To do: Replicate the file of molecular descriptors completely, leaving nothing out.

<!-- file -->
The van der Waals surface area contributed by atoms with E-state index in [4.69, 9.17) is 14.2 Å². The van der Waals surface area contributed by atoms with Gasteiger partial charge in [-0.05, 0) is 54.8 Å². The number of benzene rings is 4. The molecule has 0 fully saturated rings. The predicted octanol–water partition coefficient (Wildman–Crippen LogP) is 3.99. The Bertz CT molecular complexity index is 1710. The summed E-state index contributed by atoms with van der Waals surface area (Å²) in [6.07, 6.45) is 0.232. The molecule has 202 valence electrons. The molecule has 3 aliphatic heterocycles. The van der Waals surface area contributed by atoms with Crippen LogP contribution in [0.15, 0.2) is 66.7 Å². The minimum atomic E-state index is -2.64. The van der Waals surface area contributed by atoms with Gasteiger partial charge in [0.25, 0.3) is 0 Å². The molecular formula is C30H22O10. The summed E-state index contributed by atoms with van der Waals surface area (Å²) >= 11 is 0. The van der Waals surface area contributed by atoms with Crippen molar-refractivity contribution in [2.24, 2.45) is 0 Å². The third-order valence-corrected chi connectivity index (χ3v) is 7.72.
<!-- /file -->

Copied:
The van der Waals surface area contributed by atoms with E-state index in [4.69, 9.17) is 14.2 Å². The van der Waals surface area contributed by atoms with Gasteiger partial charge in [-0.05, 0) is 54.8 Å². The number of benzene rings is 4. The molecule has 0 fully saturated rings. The predicted octanol–water partition coefficient (Wildman–Crippen LogP) is 3.99. The Bertz CT molecular complexity index is 1710. The summed E-state index contributed by atoms with van der Waals surface area (Å²) in [6.07, 6.45) is 0.232. The molecule has 202 valence electrons. The molecule has 3 aliphatic heterocycles. The van der Waals surface area contributed by atoms with Crippen LogP contribution in [0.15, 0.2) is 66.7 Å². The minimum atomic E-state index is -2.64. The van der Waals surface area contributed by atoms with Gasteiger partial charge in [0.25, 0.3) is 0 Å². The molecular formula is C30H22O10. The summed E-state index contributed by atoms with van der Waals surface area (Å²) >= 11 is 0. The van der Waals surface area contributed by atoms with Crippen molar-refractivity contribution in [2.24, 2.45) is 0 Å². The third-order valence-corrected chi connectivity index (χ3v) is 7.72.